Among the Phillies, the first one to hit for the cycle would be Lave Cross, who would perform the feat on April 24, 1894, in a 4-1 win over the Brooklyn Bridegrooms (now the Los Angeles Dodgers). Several months later, on August 17, Sam Thompson would become the second Phillie player to accomplish the feat, doing it during a 29-4 rout of the Louisville Colonels (Yes, Louisville, Kentucky, actually had a major league franchise before the start of the 20th Century.). It would be 33 years before the third Phillie to hit for the cycle, Cy Williams, who would win the National League home run title that same year, would do the deed, performing it on August 5, 1927, in a 9-7 victory over the Pirates. The fourth Phillie to hit for the cycle, Chuck Klein, would perform it on July 1, 1931, in a 11-6 win over the Chicago Cubs. Less than two years later, Klein would become the only Phillie player to perform the deed twice, as he would hit for the cycle again on May 26, 1933, during the year he would win the NL triple crown (batting average, home runs, RBIs), doing it in a 5-4 lost to the St. Louis Cardinals. The sixth Phil to join the club would be Johnny Callison, who would accomplish the deed on June 27, 1963, over 30 years after Klein’s second performance, doing it in a 13-4 rout of the Pirates. It would be another 32 years before the next Phil, Greg Jefferies, would hit for the cycle, doing it on August 24, 1995, during a 7-6 win over the Dodgers. The most recent Phillie player to do it, David Bell, would did it on June 28, 2004, in a 14-6 victory over the Montreal Expos (now the Washington Senators).
In the eight times that a Phil has hit for the cycle, the Phillies have won all but one of those games. The team that the cycle has been done against the most has been the Dodgers and the Pirates, who have both been on the wrong end twice, while the Louisville Colonels, the Cubs, the Cardinals (the only team to win when a Phil hit for the cycle) and the Nationals (as the Expos), have been the other four. Two Hall of Famers, Sam Thompson and Chuck Klein (who did it twice) have both hit for the cycle while being a Phil.
When will another Phil hit for the cycle? Your guess is as good as mines.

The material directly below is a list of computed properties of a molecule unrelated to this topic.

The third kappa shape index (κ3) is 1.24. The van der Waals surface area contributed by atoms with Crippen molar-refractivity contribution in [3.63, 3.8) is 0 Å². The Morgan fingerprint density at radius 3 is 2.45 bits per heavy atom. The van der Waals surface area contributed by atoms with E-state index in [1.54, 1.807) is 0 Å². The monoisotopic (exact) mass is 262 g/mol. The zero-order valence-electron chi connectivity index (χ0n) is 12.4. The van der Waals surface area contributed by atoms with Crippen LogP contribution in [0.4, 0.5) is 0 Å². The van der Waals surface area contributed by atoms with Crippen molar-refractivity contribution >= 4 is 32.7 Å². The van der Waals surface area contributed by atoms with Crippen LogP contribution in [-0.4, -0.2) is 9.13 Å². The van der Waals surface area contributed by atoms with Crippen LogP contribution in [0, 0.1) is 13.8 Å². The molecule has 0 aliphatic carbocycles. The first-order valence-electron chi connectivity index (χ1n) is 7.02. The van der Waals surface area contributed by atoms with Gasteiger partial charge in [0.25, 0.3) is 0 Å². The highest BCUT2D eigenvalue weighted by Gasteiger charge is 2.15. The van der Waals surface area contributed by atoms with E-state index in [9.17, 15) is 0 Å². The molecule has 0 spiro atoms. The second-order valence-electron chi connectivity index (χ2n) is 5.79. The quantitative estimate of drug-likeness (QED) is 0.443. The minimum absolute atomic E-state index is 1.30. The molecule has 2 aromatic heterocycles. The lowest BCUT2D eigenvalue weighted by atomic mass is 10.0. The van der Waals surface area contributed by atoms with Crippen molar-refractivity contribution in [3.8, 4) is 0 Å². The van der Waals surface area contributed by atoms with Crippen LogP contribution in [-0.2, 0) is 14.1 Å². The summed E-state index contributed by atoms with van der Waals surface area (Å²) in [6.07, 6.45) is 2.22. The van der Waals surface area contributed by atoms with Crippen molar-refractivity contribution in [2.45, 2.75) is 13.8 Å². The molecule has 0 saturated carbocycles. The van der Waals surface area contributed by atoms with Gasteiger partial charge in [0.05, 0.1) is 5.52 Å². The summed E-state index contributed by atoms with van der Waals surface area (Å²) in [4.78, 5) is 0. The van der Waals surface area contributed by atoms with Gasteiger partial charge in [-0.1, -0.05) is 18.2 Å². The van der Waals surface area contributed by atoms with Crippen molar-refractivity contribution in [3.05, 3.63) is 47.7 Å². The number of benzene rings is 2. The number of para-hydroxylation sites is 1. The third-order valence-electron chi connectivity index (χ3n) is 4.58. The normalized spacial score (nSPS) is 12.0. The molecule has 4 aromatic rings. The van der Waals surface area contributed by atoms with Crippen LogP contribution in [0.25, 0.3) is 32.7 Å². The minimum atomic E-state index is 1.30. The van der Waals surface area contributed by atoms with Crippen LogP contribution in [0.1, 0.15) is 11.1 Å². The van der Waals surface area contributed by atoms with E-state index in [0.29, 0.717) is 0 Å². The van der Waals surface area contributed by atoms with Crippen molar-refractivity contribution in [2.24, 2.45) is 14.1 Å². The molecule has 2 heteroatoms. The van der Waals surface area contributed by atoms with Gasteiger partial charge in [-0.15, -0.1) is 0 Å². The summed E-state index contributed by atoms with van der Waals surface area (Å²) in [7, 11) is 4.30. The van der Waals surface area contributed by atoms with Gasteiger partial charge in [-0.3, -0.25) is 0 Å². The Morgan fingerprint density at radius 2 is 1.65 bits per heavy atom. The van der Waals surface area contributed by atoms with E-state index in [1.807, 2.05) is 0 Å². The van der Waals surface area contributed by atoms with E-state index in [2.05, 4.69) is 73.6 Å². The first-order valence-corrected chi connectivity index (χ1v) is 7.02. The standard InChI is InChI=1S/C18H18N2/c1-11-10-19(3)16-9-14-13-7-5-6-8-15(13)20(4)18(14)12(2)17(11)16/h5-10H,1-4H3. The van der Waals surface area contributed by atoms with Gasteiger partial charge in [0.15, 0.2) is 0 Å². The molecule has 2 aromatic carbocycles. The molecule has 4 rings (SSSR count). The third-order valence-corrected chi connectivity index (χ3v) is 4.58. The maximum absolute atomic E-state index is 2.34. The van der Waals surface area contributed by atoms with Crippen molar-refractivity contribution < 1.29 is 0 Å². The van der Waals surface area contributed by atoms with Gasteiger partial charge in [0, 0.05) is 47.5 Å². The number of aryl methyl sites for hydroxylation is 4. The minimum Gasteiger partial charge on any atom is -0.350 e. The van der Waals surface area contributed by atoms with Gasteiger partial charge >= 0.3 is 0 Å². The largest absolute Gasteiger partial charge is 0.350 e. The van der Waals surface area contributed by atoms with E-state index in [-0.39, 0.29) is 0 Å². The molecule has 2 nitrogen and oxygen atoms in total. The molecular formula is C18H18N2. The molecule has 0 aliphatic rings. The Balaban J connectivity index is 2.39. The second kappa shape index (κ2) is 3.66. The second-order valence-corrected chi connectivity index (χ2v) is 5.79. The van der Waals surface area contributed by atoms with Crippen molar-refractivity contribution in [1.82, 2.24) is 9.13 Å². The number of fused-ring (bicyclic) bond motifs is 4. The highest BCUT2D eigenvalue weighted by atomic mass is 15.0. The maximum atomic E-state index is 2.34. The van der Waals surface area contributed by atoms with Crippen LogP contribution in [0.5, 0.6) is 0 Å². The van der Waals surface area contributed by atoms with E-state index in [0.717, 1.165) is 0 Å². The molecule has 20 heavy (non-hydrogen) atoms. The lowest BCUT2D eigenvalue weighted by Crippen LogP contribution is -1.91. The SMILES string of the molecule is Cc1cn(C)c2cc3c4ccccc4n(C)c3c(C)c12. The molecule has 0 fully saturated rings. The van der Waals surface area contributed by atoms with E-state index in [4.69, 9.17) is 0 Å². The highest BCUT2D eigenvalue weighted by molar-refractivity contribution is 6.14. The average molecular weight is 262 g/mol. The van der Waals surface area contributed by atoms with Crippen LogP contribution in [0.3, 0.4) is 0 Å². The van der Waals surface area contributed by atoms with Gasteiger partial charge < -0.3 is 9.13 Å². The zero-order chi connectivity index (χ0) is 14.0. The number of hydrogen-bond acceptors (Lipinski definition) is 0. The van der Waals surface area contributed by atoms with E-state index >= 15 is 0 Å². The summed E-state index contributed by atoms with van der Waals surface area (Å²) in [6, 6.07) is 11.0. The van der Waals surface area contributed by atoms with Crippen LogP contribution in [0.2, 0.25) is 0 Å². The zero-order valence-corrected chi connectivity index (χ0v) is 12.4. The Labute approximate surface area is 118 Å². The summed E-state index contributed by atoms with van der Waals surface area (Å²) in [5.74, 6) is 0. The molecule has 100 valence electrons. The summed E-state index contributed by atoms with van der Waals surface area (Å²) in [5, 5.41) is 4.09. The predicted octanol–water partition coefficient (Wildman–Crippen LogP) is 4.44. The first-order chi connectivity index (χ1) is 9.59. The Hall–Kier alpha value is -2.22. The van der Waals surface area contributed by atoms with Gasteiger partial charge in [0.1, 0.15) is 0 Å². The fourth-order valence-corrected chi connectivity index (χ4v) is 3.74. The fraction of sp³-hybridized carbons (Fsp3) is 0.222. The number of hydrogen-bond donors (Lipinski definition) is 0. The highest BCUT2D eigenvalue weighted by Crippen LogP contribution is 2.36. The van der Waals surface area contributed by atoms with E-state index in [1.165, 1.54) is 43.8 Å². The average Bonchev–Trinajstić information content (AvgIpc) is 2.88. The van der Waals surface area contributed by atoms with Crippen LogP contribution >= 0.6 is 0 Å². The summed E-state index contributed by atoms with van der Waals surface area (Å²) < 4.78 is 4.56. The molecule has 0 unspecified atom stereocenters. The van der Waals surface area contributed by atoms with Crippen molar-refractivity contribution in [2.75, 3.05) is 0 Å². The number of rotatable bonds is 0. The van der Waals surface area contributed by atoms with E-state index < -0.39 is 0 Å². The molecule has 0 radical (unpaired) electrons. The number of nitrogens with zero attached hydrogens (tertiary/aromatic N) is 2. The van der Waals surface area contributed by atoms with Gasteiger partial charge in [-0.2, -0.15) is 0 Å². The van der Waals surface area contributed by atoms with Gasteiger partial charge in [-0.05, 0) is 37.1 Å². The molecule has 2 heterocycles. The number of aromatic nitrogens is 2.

Sources: Wikipedia, Baseball Almanac.com
Final Countdown to the Playoffs: Game 5: Attempting to clinch a playoff spot with Cole Hamels on the mound.
The Phillies (89-68) will continue their three games series with the fourth place Braves (69-86) with a game tonight. The game will be played at Citizens Bank Park and will begin at 7:05 pm Eastern. The Phillies’ starter will be their ace Cole Hamels (14-9, 3.10), who is coming off a win against these same Braves on September 18, where he went six innings, giving up only two earned runs on six hits, in the Phillies’ 4-3 win. Hamel will be trying for his fifteenth win of the year while trying to secure a playoff spot for the Phillies with a good outing tonight. The Braves’ starter will be Mike Hampton (2-3, 5.05), who is coming off a lost to the Phillies, also on September 18, as he would go seven innings, giving up four runs, only two of which were earned, in the Braves’ 4-3 lost. This will be his third start this year against the Phillies, as he sports an 0-1 record, with a no-decision. He will be trying to hold off the Phillies going into the playoff for one more night.
The Phillies just need to continue to do what they have been doing during their last eleven games: hitting the ball, scoring runs early, scoring them often, getting clutch hits, having good starting pitching and getting good efforts from the bullpen, and using their gloves to stop opponents’ rallies. All aspects of the team’s game seems to be jelling at the same time, which is good, considering how long it took for all of them to come together in the first place. I’m getting that 1980 feeling folks. Too bad I’m not that same college sophmore going to the local Penn State campus near Media, PA, wondering if the Phillies can catch up with the division leading Montreal Expos (now the Washington Nationals) before their final trip up to Montreal where they would win the Eastern Division in a wild final series. Hopefully, the Phillies won’t have to clinch the division against Montreal’s descendants, the Nationals, again. But, if they have to, the team has better just be ready to crush them but good. :)
The Phillies are now leading the Mets by two and a half games, as the Mets prepare to once again face the Cubs. The magic number to win the National League East is now set at four. In the Wild Card chase, the Mets’ lead over the Brewers is now at a game, as the Brewers prepare to play Pirates for three games, while their lead over the Astros is at three and a half games as they get ready to face the Reds for three. The Phillies will be trying to win tonight’s game to guarantee themselves a spot in the playoffs, while trying to see if they can get Cole Hamels his fifteenth win of the season.